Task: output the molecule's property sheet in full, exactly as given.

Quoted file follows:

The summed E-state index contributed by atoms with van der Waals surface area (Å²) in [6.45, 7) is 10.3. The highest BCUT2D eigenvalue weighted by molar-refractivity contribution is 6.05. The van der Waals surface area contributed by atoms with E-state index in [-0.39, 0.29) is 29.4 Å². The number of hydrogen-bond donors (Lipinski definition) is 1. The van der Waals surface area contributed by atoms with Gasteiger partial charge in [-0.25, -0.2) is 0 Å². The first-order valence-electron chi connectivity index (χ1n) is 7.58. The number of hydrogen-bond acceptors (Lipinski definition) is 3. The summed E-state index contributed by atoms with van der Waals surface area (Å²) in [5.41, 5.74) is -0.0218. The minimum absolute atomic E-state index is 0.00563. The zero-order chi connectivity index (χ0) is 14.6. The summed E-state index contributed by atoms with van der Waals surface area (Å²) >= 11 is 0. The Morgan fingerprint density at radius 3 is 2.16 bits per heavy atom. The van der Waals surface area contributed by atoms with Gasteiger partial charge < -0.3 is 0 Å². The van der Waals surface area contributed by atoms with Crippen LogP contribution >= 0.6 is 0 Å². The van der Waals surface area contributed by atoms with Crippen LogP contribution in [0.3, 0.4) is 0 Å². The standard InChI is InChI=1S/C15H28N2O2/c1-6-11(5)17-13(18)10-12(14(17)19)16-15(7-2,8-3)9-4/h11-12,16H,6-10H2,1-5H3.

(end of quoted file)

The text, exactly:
The summed E-state index contributed by atoms with van der Waals surface area (Å²) in [6.45, 7) is 10.3. The highest BCUT2D eigenvalue weighted by molar-refractivity contribution is 6.05. The van der Waals surface area contributed by atoms with E-state index in [-0.39, 0.29) is 29.4 Å². The number of hydrogen-bond donors (Lipinski definition) is 1. The van der Waals surface area contributed by atoms with Gasteiger partial charge in [-0.25, -0.2) is 0 Å². The first-order valence-electron chi connectivity index (χ1n) is 7.58. The number of hydrogen-bond acceptors (Lipinski definition) is 3. The summed E-state index contributed by atoms with van der Waals surface area (Å²) in [5.41, 5.74) is -0.0218. The minimum absolute atomic E-state index is 0.00563. The zero-order chi connectivity index (χ0) is 14.6. The summed E-state index contributed by atoms with van der Waals surface area (Å²) >= 11 is 0. The Morgan fingerprint density at radius 3 is 2.16 bits per heavy atom. The van der Waals surface area contributed by atoms with Gasteiger partial charge < -0.3 is 0 Å². The van der Waals surface area contributed by atoms with Crippen LogP contribution >= 0.6 is 0 Å². The van der Waals surface area contributed by atoms with Crippen LogP contribution in [0.3, 0.4) is 0 Å². The standard InChI is InChI=1S/C15H28N2O2/c1-6-11(5)17-13(18)10-12(14(17)19)16-15(7-2,8-3)9-4/h11-12,16H,6-10H2,1-5H3.